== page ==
The Street Photographer Who Is Documenting The Rapid Change In Shenzhen – Mike Jordan
Mike Jordan has been fascinated by the world around him ever since he was very young. Coupled with a natural affinity for the sciences; he was naturally drawn to photography as a creative outlet where science and art coalesce. For his latest project he has documented the rapid urban development of Shenzhen and the affect it is having on the people living there.
CNCREATE caught up with Mike and asked more about his latest project and what the narrative was behind this latest series of photos.
“Shenzhen is set in an ever-changing state of upheaval and growth. One day to the next, you are never quite sure where you will be. Traditional ways of life collide with the freight train of progress known as the city. In China, Shenzhen especially, is a molten crucible for all of these things.”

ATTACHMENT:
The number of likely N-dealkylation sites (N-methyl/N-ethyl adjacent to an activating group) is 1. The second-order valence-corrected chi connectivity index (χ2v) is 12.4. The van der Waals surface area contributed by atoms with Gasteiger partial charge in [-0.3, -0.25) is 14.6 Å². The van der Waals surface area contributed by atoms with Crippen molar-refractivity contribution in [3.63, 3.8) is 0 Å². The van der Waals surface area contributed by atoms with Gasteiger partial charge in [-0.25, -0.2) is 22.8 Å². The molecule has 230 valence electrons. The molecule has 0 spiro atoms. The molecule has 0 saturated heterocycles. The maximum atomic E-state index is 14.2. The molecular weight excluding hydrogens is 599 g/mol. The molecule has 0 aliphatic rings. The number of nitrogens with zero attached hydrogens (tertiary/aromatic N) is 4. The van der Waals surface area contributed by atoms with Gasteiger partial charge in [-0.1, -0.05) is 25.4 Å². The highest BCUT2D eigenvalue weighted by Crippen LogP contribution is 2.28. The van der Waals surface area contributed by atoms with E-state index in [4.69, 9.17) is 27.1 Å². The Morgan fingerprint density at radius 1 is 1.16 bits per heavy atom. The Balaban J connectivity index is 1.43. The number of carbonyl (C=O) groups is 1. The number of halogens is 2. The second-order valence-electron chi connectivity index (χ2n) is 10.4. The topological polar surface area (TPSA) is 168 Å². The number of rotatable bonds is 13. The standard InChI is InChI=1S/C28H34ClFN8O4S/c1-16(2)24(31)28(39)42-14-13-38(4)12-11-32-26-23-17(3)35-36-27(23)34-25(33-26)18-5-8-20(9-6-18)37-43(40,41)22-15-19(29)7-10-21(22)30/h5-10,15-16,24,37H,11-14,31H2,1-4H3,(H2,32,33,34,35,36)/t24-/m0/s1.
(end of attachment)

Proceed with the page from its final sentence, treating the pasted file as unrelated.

“Nowhere is this more apparent than in the last few remaining urban villages. Places like Baishizhou, Hubei, Shangsha and Xiasha are soon to be devoured by the very development they helped accelerate. Their inhabitants struggle with their impending fate every day. Hubei village is currently being turned into a mall and Baishizhou is awaiting imminent demolition.”
“With all of this going on, and yet, I am an outsider, a foreigner in this land. From an outsider’s perspective looking in, I am an urban explorer of the city villages of Shenzhen. I portray street scenes and characters in their fabricated yet seemingly organic environments and the oxymoron that they create. Scenes that seem to be an everyday occurrence to many are given fresh new life from an outsider’s perspective. Even the mundane becomes a fascinating splendor of shape and movement.”
“Focusing on candid portraits of people and the effervescent life present in urban villages, I show my perspective on the unique juxtapositions found in Shenzhen’s inner city villages and urban villagers”. Mike’s imagery truly documents the rapid change of Shenzhen, and of a time that could be easily forgotten in a few years, if it is not documented or recorded.”